So what does the future hold for NATO-Russia relations in, say, five or 10 years time? It’s very difficult to predict; international relations are becoming increasingly intricate and the security environment is more and more volatile, so it’s hard to judge what the world will look like even in the fairly short-term. But we do want people around the globe to get rid of their Cold War mentality and begin to recognise the new realities. We want to see our partnership and engagement with the West develop. Sure, there may be setbacks along the way. But this is Russia’s foremost foreign policy goal – strategic partnership with the West.

As for NATO, we expect we will be able to develop real cooperation in future. I don’t have a crystal ball, but I’m certain that several years from now we should be able to look back at the Georgian crisis as a turning point, an event that finally made everyone open their eyes to the new reality. August 2008 – and not November 1989 or September 2001 – will be known as the beginning of a new era in international relations! Today’s “ugly duckling” – lop-sided and stuck in a Cold War mindset – will finally turn into a great “swan.” There will be equal security for all, and trust and respect for each other’s interests; the expected trials and tribulations along the way will be just part of the growing-up process.

Already we can name three “growth factors” that will help the new security system to mature – the development of the European Security and Defence Policy and Europe’s global role, the transformation of NATO and (last but not least) the return of Russia to its rightful position on the world stage. Russia is not becoming assertive, aggressive or imperial as the more short-sighted media maintain; not at all. We are only claiming what is rightfully ours – a place in the front row of international relations, not a seat at the back. The world will have to get used to the fact that Russia is not a feeble country any more. Is it so incomprehensible that we have strategic interests and national security concerns? We are protecting our national interests, just like any state is entitled to do.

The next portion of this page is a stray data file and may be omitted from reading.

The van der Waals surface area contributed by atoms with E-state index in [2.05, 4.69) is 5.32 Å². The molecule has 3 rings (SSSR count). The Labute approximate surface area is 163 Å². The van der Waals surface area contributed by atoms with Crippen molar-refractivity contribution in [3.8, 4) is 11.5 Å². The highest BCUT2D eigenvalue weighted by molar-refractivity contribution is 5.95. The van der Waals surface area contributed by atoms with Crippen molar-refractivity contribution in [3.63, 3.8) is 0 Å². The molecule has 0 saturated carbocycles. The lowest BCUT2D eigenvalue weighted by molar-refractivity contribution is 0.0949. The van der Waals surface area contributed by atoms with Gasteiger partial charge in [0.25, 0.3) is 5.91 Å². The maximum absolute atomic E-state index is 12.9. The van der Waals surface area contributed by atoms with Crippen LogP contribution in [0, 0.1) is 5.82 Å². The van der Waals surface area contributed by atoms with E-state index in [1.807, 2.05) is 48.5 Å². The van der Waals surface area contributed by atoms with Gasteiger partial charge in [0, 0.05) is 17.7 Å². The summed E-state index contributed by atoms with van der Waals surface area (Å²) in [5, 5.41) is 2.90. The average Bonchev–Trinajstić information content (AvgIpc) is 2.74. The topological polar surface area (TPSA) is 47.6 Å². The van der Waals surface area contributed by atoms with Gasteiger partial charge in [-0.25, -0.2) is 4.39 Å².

Russia has tried for years to get away from Cold War thinking and to persuade our partners to drop their stereotypes. After the 9/11 terror attacks in the US, Russia quickly extended a helping hand to the Americans. It was done, inter alia, to bridge the Cold War gap at last. But events proved the West did not appreciate this Russian gesture. Military bases have been impetuously established along the perimeter of Russia. The third positioning area for the US global missile defence system is being created in the Czech Republic and Poland. The Warsaw Pact Organisation ceased to exist 20 years ago but still NATO proceeds eastward, adding new member states for reasons other than enhancing security and democracy.

Russia is in no way interested in confrontation; we want to focus on our own development, prosperity and stability for our own people. But successful development is only possible in the context of transparent and equal international relations, plus stability and security in our nearest neighbourhood. Thus we are interested in a strong and independent Europe. And the development of EU military capacities and EU security policy is an important factor in European and global security. It is time for Europe to stop acting like an occupied continent and start displaying its own political will. The action taken by the EU in the course of the Georgian crisis proved that Europeans do have such an aspiration and are willing to fulfil their role as an independent and powerful global player. Europe will surely play their part more and more in the coming years.